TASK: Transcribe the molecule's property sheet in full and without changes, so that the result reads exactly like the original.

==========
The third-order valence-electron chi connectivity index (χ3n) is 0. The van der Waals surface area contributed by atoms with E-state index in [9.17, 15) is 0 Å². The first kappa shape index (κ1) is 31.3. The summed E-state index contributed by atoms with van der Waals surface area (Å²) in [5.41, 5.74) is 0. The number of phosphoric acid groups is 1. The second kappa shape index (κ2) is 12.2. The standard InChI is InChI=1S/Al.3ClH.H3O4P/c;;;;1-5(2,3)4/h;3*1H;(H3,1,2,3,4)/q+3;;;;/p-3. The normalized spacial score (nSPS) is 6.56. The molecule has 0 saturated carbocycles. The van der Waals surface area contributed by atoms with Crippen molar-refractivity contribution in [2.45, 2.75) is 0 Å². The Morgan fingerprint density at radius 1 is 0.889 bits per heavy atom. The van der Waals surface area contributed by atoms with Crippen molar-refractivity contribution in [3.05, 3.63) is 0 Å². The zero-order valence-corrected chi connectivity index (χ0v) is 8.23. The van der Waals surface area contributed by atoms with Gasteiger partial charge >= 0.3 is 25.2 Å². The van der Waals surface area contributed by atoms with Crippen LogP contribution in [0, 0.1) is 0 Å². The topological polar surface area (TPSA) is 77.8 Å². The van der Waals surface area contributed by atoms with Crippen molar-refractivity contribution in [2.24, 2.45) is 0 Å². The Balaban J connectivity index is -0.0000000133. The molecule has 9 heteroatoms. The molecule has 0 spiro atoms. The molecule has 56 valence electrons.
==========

The third-order valence-electron chi connectivity index (χ3n) is 0. The van der Waals surface area contributed by atoms with E-state index in [9.17, 15) is 0 Å². The first kappa shape index (κ1) is 31.3. The summed E-state index contributed by atoms with van der Waals surface area (Å²) in [5.41, 5.74) is 0. The number of phosphoric acid groups is 1. The second kappa shape index (κ2) is 12.2. The standard InChI is InChI=1S/Al.3ClH.H3O4P/c;;;;1-5(2,3)4/h;3*1H;(H3,1,2,3,4)/q+3;;;;/p-3. The normalized spacial score (nSPS) is 6.56. The molecule has 0 saturated carbocycles. The van der Waals surface area contributed by atoms with Crippen molar-refractivity contribution in [2.45, 2.75) is 0 Å². The Morgan fingerprint density at radius 1 is 0.889 bits per heavy atom. The van der Waals surface area contributed by atoms with Crippen molar-refractivity contribution in [3.05, 3.63) is 0 Å². The zero-order valence-corrected chi connectivity index (χ0v) is 8.23. The van der Waals surface area contributed by atoms with Gasteiger partial charge >= 0.3 is 25.2 Å². The van der Waals surface area contributed by atoms with Crippen LogP contribution in [0, 0.1) is 0 Å². The topological polar surface area (TPSA) is 77.8 Å². The van der Waals surface area contributed by atoms with Crippen molar-refractivity contribution in [2.24, 2.45) is 0 Å². The Balaban J connectivity index is -0.0000000133. The molecule has 9 heteroatoms. The molecule has 0 spiro atoms. The molecule has 56 valence electrons.